The lipid fraction of egg powder may be affected by storage conditions due to the development of oxidative rancidity caused by polyunsaturated fatty acids. This study evaluated egg powders enriched with antioxidants [tocopherol, catechin, lycopene, and butylated hydroxyanisole (BHA)] for conjugated dienes (during a 90-day period) and for malonaldehydes (during a 210-day period) at 25±2 and 4±1°C. The presence of lycopene and BHA increases the total phenolic compounds in the enriched egg powders, and BHA exhibits the most antioxidant activity, as quantified by an ABTS assay. Egg powders enriched with antioxidants do not show any reduction in conjugate diene production compared to controls, and no effect of storage temperature is observed; however, in the production of malonaldehyde, greater stability is observed at 4°C, and catechin is more effective in reducing oxidation during storage. The results show that natural antioxidants can be used in egg powder instead of synthetic compounds to reduce malonaldehyde production during storage.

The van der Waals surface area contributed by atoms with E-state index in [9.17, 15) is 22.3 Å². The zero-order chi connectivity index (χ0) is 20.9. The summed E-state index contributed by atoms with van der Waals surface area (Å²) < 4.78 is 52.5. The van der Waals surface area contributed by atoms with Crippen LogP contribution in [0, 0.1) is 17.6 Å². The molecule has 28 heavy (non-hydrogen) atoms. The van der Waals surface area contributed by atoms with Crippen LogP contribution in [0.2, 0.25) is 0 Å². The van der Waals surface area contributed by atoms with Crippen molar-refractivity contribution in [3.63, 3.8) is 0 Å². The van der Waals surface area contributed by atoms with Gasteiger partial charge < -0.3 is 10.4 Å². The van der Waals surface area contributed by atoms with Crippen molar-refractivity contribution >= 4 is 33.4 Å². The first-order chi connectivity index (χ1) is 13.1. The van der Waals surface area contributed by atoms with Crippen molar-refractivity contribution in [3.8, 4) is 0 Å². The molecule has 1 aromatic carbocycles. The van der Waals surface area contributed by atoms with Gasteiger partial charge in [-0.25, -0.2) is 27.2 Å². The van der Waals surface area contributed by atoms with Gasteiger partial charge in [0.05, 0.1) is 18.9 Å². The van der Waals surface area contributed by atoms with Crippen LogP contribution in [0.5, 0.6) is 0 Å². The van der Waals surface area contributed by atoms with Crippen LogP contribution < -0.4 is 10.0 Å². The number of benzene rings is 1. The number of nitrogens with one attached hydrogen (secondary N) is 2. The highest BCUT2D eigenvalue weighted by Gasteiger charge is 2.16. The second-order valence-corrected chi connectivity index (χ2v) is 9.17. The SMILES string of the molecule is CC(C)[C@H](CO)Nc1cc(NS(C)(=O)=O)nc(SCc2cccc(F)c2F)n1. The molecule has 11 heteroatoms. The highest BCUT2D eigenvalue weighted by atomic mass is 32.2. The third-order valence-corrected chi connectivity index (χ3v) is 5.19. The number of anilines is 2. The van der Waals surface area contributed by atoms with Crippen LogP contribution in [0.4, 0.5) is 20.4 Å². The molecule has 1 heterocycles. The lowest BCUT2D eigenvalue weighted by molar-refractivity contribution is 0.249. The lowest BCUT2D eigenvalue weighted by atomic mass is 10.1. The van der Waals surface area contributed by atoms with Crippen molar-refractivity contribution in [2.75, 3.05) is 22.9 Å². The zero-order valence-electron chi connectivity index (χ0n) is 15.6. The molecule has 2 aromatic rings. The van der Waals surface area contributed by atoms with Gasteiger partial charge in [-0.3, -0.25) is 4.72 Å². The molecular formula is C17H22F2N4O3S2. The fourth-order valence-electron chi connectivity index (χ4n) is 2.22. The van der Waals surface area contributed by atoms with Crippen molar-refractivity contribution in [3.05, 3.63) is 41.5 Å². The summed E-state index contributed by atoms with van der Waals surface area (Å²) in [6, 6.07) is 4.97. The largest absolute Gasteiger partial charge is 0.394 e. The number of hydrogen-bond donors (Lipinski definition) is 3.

13. Formation Mechanism of Nanosized Tin Oxide (SnO2) Powder During Hydrothermal Synthesis

    OpenAIRE

    M. Ozan ÖZER; Suvaci, Ender; DOĞAN, Aydın

    2011-01-01

    Preparation of nanosized SnO2 electroceramic powders via hydrothermal synthesis was investigated as a function of initial concentration and treatment time in order to understand the formation and growth mechanisms.  SnO2 powder was successfully synthesized from the hydrous tin oxide by hydrothermal synthesis at 200°C.  Crystalline SnO2 particles with a specific surface area as high as 170 m2/g were produced in a single step without requiring any calcination process.  As ini...

  14. Dissolution of beryllium in artificial lung alveolar macrophage phagolysosomal fluid.

    Science.gov (United States)

    Stefaniak, Aleksandr B; Virji, M Abbas; Day, Gregory A

    2011-05-01